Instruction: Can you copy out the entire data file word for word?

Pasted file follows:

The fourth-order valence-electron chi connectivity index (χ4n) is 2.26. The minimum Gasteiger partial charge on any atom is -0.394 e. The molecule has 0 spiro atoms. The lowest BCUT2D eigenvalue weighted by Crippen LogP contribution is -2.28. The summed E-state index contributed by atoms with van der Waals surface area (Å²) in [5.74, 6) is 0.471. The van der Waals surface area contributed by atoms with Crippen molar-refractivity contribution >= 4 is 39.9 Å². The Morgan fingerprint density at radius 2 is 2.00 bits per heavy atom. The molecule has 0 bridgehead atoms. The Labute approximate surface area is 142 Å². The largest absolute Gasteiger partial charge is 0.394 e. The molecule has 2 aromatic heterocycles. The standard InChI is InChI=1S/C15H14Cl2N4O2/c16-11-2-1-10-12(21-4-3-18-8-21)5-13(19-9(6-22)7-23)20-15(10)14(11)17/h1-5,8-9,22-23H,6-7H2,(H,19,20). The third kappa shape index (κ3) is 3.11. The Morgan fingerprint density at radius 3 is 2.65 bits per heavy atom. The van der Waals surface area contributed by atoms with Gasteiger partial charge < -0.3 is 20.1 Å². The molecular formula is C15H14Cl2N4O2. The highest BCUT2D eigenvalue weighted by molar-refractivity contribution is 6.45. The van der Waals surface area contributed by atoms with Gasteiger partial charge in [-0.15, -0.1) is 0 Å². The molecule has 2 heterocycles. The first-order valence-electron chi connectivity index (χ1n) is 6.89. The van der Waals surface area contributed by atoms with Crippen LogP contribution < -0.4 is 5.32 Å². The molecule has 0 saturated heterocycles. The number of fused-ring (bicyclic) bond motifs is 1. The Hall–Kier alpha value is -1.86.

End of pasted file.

The fourth-order valence-electron chi connectivity index (χ4n) is 2.26. The minimum Gasteiger partial charge on any atom is -0.394 e. The molecule has 0 spiro atoms. The lowest BCUT2D eigenvalue weighted by Crippen LogP contribution is -2.28. The summed E-state index contributed by atoms with van der Waals surface area (Å²) in [5.74, 6) is 0.471. The van der Waals surface area contributed by atoms with Crippen molar-refractivity contribution >= 4 is 39.9 Å². The Morgan fingerprint density at radius 2 is 2.00 bits per heavy atom. The molecule has 0 bridgehead atoms. The Labute approximate surface area is 142 Å². The largest absolute Gasteiger partial charge is 0.394 e. The molecule has 2 aromatic heterocycles. The standard InChI is InChI=1S/C15H14Cl2N4O2/c16-11-2-1-10-12(21-4-3-18-8-21)5-13(19-9(6-22)7-23)20-15(10)14(11)17/h1-5,8-9,22-23H,6-7H2,(H,19,20). The third kappa shape index (κ3) is 3.11. The Morgan fingerprint density at radius 3 is 2.65 bits per heavy atom. The van der Waals surface area contributed by atoms with Gasteiger partial charge < -0.3 is 20.1 Å². The molecular formula is C15H14Cl2N4O2. The highest BCUT2D eigenvalue weighted by molar-refractivity contribution is 6.45. The van der Waals surface area contributed by atoms with Gasteiger partial charge in [-0.15, -0.1) is 0 Å². The molecule has 2 heterocycles. The first-order valence-electron chi connectivity index (χ1n) is 6.89. The van der Waals surface area contributed by atoms with Crippen LogP contribution < -0.4 is 5.32 Å². The molecule has 0 saturated heterocycles. The number of fused-ring (bicyclic) bond motifs is 1. The Hall–Kier alpha value is -1.86.